How Lease Accounting Software Adds Value For Accountants Grappling With IFRS 16


For anyone wondering about the impact of changes to the IFRS 16 standard, the International Accounting Standards Board offers a neat summary; by its calculation, listed companies using IFRS 16 or US GAAP have approximately $3 trillion of off balance sheet lease commitments that will now need to be accounted for. And while the benefits of these changes are expected to outweigh the costs, this will be little consolation to accountants and other professionals expected to make a seamless transition to the new standard.

Thankfully, these same financial professionals can now access an ever expanding range of lease accounting software specifically addressing IFRS 16 and its wider impact on a company’s financial reporting. The best examples of these have been designed by experienced accountants with first-hand experience of the challenges around regulatory risk and compliance in IFRS 16. As such, they’re already making a valuable contribution to the enormous workload involved in the transition to the new IFRS 16 standard.

Examples of where these tools are having an impact include:

  • Automated calculation: By far the most challenging component of the new standard is the need for accountants to accurately calculate the dizzying array of leases that until now, have been footnotes to the balance sheet. Lease accounting software uses the relevant numbers in a contract such as payment frequencies and discount rates to generate all of the relevant journal entries.
  • Contract extraction: Lease accounting may not be the first thing that comes to mind when you hear the words ‘artificial intelligence’ but a select band of lease accounting software tools are leveraging AI to empower the accounting profession. By extracting relevant data from the often cumbersome lease contracts and importing that data to spreadsheets and journal entries, these AI-powered lease accounting tools are easing the load for everyone that has to contend with changes to IFRS 16.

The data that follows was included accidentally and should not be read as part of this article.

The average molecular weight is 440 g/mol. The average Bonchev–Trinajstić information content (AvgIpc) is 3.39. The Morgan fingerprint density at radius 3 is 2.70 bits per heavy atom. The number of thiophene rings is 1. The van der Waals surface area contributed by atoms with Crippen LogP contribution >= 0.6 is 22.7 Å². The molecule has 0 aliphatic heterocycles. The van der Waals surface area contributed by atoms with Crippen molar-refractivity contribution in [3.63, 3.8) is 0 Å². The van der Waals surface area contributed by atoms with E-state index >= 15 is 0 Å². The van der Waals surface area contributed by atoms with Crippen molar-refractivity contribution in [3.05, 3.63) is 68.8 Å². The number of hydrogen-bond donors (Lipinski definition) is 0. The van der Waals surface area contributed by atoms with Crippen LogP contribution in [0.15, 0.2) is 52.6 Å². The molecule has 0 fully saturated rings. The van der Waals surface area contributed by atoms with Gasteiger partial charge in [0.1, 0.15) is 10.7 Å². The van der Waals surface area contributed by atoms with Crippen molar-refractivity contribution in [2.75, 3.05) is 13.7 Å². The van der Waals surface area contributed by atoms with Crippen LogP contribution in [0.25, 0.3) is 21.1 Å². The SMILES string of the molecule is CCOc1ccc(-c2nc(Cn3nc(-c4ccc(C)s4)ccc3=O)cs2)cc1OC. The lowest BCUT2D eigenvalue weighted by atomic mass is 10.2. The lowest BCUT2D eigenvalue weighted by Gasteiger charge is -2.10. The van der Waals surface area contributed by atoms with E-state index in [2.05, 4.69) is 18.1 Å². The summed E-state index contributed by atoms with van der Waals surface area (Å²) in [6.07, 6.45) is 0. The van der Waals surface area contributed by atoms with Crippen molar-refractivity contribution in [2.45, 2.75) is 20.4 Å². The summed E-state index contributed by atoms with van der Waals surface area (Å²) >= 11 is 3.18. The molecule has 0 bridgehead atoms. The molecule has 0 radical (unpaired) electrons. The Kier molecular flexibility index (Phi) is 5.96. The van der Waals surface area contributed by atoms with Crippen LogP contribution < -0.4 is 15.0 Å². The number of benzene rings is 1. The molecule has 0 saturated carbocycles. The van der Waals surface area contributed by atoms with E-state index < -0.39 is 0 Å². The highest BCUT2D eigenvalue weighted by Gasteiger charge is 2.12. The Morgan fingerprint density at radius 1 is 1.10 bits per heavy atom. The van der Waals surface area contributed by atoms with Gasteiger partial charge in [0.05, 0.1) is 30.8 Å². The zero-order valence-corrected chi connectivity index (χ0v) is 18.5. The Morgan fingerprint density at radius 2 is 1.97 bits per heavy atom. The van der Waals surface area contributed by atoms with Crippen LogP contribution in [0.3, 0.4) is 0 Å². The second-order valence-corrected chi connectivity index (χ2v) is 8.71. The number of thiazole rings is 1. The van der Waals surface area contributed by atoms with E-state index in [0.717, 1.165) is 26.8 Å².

• Transparency: One of the principal motivations cited for the introduction of IFRS 16 is balance sheet transparency. This equally applies to lease accounting software, which seeks to provide everyone involved in the reporting process with full visibility of the lease accounting procedures used. As an example, in a few of the AI-powered lease accounting tools mentioned above, the numbers that underpin the calculations for all journal entries can be traced directly back to the relevant contract in its original form, allowing auditors to see when, how, and why the journal entry was made.
  • Compliance: As any experienced finance professional will attest, honest human errors in accounting often translate to costly breaches of compliance. It is therefore not a huge leap to suggest that the increased complexity as a result of changes to IFRS 16 raise the risks of compliance breaches for CFOs, CPAs, and their finance teams. Most of the lease accounting software now available has been designed with this in mind, ensuring that users are compliant in terms of amortization schedules, disclosures, journal entries, and more.
  • Collaboration: The fact that most of the lease accounting tools on the market are now cloud-based means that collaboration is now easier than ever. The days of duplicated Excel files with difficult-to-find changes are now a thing of the past. Users, be they CFOs, CPAs, or auditors, can now work in tandem ensuring more accurate results and a significantly reduced workload. 557

Thanks to a sophisticated range of lease accounting software now at their disposal, accountants everywhere can leave manual lease accounting – and the compliance risks that presents – behind them. Changes to the IFRS 16 standard represent an historic shift in accounting practice, affecting everything from office and real estate to company vehicles and equipment. Lease accounting software is empowering finance professionals to confront this challenge head on, providing them with the tools they need for fully transparent and compliant reporting.

The views expressed in this article are those of the authors and do not necessarily reflect the views or policies of The World Financial Review.